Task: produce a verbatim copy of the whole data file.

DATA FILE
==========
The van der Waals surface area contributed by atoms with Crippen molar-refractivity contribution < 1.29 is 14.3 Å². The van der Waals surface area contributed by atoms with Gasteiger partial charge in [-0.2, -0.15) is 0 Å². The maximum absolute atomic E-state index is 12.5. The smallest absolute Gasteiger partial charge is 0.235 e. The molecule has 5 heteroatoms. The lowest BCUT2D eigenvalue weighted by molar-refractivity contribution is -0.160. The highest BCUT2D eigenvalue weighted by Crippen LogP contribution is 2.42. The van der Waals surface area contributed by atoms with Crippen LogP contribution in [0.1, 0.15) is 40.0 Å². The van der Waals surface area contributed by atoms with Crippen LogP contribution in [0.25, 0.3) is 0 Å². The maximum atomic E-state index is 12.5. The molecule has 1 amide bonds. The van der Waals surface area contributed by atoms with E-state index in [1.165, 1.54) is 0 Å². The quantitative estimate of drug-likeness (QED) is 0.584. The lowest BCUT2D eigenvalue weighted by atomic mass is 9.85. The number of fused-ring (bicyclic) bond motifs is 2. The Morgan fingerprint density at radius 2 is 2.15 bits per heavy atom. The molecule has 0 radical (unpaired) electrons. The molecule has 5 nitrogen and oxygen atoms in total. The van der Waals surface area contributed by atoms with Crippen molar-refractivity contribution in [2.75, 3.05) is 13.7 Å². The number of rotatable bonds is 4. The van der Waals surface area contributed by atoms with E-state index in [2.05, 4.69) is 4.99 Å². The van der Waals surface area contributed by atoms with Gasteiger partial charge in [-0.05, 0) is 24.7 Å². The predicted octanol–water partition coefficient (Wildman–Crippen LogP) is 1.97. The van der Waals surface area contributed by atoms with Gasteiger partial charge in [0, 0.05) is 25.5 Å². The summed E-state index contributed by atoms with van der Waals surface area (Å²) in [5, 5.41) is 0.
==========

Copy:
The van der Waals surface area contributed by atoms with Crippen molar-refractivity contribution < 1.29 is 14.3 Å². The van der Waals surface area contributed by atoms with Gasteiger partial charge in [-0.2, -0.15) is 0 Å². The maximum absolute atomic E-state index is 12.5. The smallest absolute Gasteiger partial charge is 0.235 e. The molecule has 5 heteroatoms. The lowest BCUT2D eigenvalue weighted by molar-refractivity contribution is -0.160. The highest BCUT2D eigenvalue weighted by Crippen LogP contribution is 2.42. The van der Waals surface area contributed by atoms with Crippen LogP contribution in [0.1, 0.15) is 40.0 Å². The van der Waals surface area contributed by atoms with Crippen LogP contribution in [0.25, 0.3) is 0 Å². The maximum atomic E-state index is 12.5. The molecule has 1 amide bonds. The van der Waals surface area contributed by atoms with E-state index in [1.165, 1.54) is 0 Å². The quantitative estimate of drug-likeness (QED) is 0.584. The lowest BCUT2D eigenvalue weighted by atomic mass is 9.85. The number of fused-ring (bicyclic) bond motifs is 2. The Morgan fingerprint density at radius 2 is 2.15 bits per heavy atom. The molecule has 0 radical (unpaired) electrons. The molecule has 5 nitrogen and oxygen atoms in total. The van der Waals surface area contributed by atoms with Crippen molar-refractivity contribution in [2.75, 3.05) is 13.7 Å². The number of rotatable bonds is 4. The van der Waals surface area contributed by atoms with E-state index in [2.05, 4.69) is 4.99 Å². The van der Waals surface area contributed by atoms with Gasteiger partial charge in [-0.05, 0) is 24.7 Å². The predicted octanol–water partition coefficient (Wildman–Crippen LogP) is 1.97. The van der Waals surface area contributed by atoms with Gasteiger partial charge in [0, 0.05) is 25.5 Å². The summed E-state index contributed by atoms with van der Waals surface area (Å²) in [5, 5.41) is 0.